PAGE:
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WP4 Clearinghouse Policy

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WP4 Clearinghouse Policy - Release 1.2





One of the goals of the eCSIRT.net project is to raise the awareness and understanding of the work of CSIRTs in the general public and among the CSIRTs. Therefore - in addition to the exchange of incident related data between CSIRTs - incident statistics will be made available to the participating teams and, in a generalized and sanitized way, to the public. These statistics will provide valuable information about incidents handled by the participating teams and about the general hazard level of internet connected systems.

In the eCSIRT.net project three types of statistics will be created:

The exchange of data needs to meet the requirements of the participating teams concerning the privacy and confidentiality of the exchanged data.

Each team may choose the kind of statistics to participate in, however as much data as possible should be provided.

Purpose of this Document

The clearinghouse policy defines the binding frame for the exchange and publishing of statistical data founded on the eCSIRT.net Code of Conduct. Rules for providing and accessing the collected data and the statistics are established and the necessary procedures for publishing sanitized statistics to the public are defined.

Document Structure

The basic requirements and technical means to participate in the Clearinghouse Function are presented in the next chapter.

Chapter 3 describes the level of detail of the collected data and the procedures of collection and publishing the data.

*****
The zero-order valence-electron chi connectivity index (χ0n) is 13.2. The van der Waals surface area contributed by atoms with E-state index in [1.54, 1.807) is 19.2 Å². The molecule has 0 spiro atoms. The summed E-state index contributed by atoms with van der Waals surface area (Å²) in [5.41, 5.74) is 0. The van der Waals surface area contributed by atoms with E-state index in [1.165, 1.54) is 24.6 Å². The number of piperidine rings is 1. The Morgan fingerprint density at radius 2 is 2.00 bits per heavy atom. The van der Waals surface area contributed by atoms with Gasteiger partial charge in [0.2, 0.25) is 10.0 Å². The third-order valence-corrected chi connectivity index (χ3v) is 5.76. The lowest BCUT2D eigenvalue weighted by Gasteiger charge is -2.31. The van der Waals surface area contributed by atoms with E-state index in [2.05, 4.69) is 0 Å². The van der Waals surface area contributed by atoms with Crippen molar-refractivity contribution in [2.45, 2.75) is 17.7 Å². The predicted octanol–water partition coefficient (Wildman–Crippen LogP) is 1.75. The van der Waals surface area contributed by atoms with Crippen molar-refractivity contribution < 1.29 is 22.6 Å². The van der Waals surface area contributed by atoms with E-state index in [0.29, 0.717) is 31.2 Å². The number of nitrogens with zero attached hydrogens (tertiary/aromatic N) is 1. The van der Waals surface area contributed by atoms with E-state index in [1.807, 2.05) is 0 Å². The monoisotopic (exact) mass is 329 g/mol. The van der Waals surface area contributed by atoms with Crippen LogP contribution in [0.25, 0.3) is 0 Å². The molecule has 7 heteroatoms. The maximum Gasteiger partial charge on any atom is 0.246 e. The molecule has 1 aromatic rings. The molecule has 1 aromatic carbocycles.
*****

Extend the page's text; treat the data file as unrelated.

Basic Requirements

Because of the sensitivity of the exchanged data some general requirements hold for the Clearinghouse Function. These are mostly concerned with the protection of integrity, authenticity and confidentiality.


Participation in the Clearinghouse Function is restricted to teams that either are:

All participating CSIRTs must sign the eCSIRT.net Code-of-Conduct. The public statistics are publicly accesible. Teams submitting data for one of the types of statistics get access to the internal statistics of this type. The raw submitted data will not be made available.

Required contact information

For the participation in the Clearinghouse Function, the provision of detailed information about a team is required. The correctness of the most important contact information is ensured either by the TI accreditation framework or by the eCSIRT.net project management (for partners and liaisons). But the Clearinghouse Function has additional requirements which are not (yet) met by the TI accreditation framework, therefore each participating CSIRT will be asked to provide an extended set of contact information. All information that is needed for the Clearinghouse Function is listed in appendix A. However, each participating CSIRT must ensure the correctness of its contact information in its own interest, as otherwise the successful submission of statistical data and access to the collected data cannot be guaranteed.

Communication and Communication Security

To generate the proposed types of statistics the collection of data from each participating team is necessary. The collection and processing of the data will be carried out on the eCSIRT.net server so the data has to be transferred using internet based communication.